Did you pick up from him anything about the way you use your voice?

No. I inherited a great voice from him, and from my mother, who was also an actress. She had a great voice too. When I was in drama school, it was something that I did concentrate on. I think it's important for an actor, especially on stage, to be able to have flexibility and a range and power in the voice. Basically, I went to a very good drama school and they concentrated a lot on that.

Which school was that?

The Royal Academy of Dramatic Arts. Very old-fashioned, of course. Nowadays, they don't do a great deal of voice training, and I think it's a real mistake.

You worked on The House of Angelo [a 1997 feature film that Peter also wrote], and it seemed very much a family affair with your father, brother, and sister in roles. Did you bring any personal business to the screen?

Not really. In that situation you really have to work together professionally, and just get into those characters. Also, we didn't have a long time to shoot it, so it very definitely was something we had to concentrate on.

We don't see a lot of actors doing science fiction who have the Royal Shakespeare Company in their résumé. What genres do you like performing in, and what do you like about them?

I think there's an awful lot of actors who are rather secretive about their pasts, if they're British. I was in the Royal Shakespeare Company with Patrick Stewart, and I know a number of others, especially actors living in North America, who have that actual training.

I do enjoy theatre. I actually got a bit burned out, I did so much of it. When I came to the States, I decided not to do any more theatre for a while, and I've just been concentrating on writing and film and TV work. But they're very different—totally different jobs, I think.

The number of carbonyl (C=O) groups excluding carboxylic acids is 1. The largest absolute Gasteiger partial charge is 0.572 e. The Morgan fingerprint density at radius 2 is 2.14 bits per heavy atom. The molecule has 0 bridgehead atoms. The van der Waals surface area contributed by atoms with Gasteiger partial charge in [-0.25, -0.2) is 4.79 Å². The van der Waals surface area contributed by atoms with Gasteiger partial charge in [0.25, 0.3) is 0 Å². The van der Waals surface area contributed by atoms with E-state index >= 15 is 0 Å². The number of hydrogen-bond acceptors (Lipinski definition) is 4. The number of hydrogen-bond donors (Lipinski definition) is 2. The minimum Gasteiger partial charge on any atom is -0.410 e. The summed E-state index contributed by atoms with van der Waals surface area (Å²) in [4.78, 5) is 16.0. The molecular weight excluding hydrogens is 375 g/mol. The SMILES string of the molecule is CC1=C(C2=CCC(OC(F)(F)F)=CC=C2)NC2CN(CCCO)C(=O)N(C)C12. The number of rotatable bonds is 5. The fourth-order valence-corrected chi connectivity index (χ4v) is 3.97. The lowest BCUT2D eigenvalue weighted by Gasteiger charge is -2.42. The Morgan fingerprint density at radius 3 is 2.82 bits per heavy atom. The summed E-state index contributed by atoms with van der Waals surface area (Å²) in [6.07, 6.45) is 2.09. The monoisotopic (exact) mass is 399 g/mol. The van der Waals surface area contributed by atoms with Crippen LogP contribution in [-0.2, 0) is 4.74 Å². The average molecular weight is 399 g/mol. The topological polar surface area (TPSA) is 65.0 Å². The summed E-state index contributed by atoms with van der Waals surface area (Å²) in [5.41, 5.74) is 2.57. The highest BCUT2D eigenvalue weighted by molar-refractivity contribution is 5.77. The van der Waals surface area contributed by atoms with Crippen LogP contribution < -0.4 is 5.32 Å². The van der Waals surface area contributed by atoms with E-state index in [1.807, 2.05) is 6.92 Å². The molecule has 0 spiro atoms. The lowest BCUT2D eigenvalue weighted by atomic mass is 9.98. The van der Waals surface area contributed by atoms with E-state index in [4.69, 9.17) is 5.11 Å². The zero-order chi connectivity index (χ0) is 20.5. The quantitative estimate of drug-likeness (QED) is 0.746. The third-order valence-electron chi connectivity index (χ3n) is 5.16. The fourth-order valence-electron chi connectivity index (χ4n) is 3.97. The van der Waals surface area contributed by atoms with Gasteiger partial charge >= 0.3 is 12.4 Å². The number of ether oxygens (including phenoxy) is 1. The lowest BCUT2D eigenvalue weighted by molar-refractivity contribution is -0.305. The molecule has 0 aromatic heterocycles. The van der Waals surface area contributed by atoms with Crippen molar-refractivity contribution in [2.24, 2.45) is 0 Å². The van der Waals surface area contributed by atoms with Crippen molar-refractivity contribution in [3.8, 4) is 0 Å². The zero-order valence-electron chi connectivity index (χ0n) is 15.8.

You did a well-regarded documentary on Egypt [Egypt: Beyond the Pyramids (2001); also Egypt: Land of the Gods (2002)], and now you're doing a series on the History Channel called Conquest. What's your new series about?

I used to direct a lot of fights and stunts, and I had my own fight team for a while. The series is about me teaching members of the combat team to use certain personal weapons, and also to experience an idea. For instance, we've just done an episode on the tournament, we've done an episode on the bow, and on a knight in armour, in which they all have to wear armour and learn to fight in armour, which are all things that I know about and can help teach them, and we help discover it together. But also there are more contemporary episodes in which I learn skills that I don't know, like demolition derby and bull riding and all that. It's a bit of both.

Where did your interest in history and archaeology come from?

It's something that's always intrigued me.

You mentioned in an interview that you liked living in Los Angeles. What do you like about living in L.A.?

I live actually right by Venice Beach, which is pretty different from most parts of L.A. It's very laid back, very easy-going, very friendly; we keep our doors open. I live on a walk street, so there's no cars in the street. There are cars around the back but not in the street. And you get millionaires living next to surf bums living next to writers and rich actors and impoverished directors. Lots of entertainment people, lots of different sorts of people, lots of mixture.

You have such a diverse body of work that during my research, I had trouble getting a handle on it all. If we could imagine a definitive Peter Woodward magnum opus, what would it look like?

I would be stark naked. I would be carrying a very large sword, on a stage, being filmed, and with a History Channel executive fretting in the background.